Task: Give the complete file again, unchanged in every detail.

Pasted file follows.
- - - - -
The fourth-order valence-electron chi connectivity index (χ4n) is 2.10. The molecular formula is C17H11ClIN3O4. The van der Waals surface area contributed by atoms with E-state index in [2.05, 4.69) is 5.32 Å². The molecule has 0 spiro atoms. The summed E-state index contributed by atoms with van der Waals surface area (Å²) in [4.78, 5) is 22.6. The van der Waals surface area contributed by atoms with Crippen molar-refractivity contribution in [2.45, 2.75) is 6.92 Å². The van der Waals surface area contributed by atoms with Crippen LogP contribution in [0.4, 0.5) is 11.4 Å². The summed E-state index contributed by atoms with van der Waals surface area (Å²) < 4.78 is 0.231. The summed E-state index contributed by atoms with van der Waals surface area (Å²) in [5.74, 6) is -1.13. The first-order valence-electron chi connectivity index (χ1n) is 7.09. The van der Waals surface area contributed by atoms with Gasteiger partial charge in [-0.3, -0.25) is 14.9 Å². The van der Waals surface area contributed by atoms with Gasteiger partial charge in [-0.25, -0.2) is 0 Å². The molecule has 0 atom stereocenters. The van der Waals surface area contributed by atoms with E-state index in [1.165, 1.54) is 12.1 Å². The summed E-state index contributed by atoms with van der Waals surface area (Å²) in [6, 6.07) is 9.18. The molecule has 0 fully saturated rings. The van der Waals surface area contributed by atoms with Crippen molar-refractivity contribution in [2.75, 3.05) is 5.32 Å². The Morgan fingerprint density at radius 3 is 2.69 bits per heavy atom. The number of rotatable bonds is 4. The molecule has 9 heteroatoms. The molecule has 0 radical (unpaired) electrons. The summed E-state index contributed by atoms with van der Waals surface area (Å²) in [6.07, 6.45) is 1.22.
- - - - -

The fourth-order valence-electron chi connectivity index (χ4n) is 2.10. The molecular formula is C17H11ClIN3O4. The van der Waals surface area contributed by atoms with E-state index in [2.05, 4.69) is 5.32 Å². The molecule has 0 spiro atoms. The summed E-state index contributed by atoms with van der Waals surface area (Å²) in [4.78, 5) is 22.6. The van der Waals surface area contributed by atoms with Crippen molar-refractivity contribution in [2.45, 2.75) is 6.92 Å². The van der Waals surface area contributed by atoms with Crippen LogP contribution in [0.4, 0.5) is 11.4 Å². The summed E-state index contributed by atoms with van der Waals surface area (Å²) < 4.78 is 0.231. The summed E-state index contributed by atoms with van der Waals surface area (Å²) in [5.74, 6) is -1.13. The first-order valence-electron chi connectivity index (χ1n) is 7.09. The van der Waals surface area contributed by atoms with Gasteiger partial charge in [-0.3, -0.25) is 14.9 Å². The van der Waals surface area contributed by atoms with Gasteiger partial charge in [-0.25, -0.2) is 0 Å². The molecule has 0 atom stereocenters. The van der Waals surface area contributed by atoms with E-state index in [1.165, 1.54) is 12.1 Å². The summed E-state index contributed by atoms with van der Waals surface area (Å²) in [6, 6.07) is 9.18. The molecule has 0 fully saturated rings. The van der Waals surface area contributed by atoms with Crippen molar-refractivity contribution in [2.75, 3.05) is 5.32 Å². The Morgan fingerprint density at radius 3 is 2.69 bits per heavy atom. The number of rotatable bonds is 4. The molecule has 9 heteroatoms. The molecule has 0 radical (unpaired) electrons. The summed E-state index contributed by atoms with van der Waals surface area (Å²) in [6.07, 6.45) is 1.22.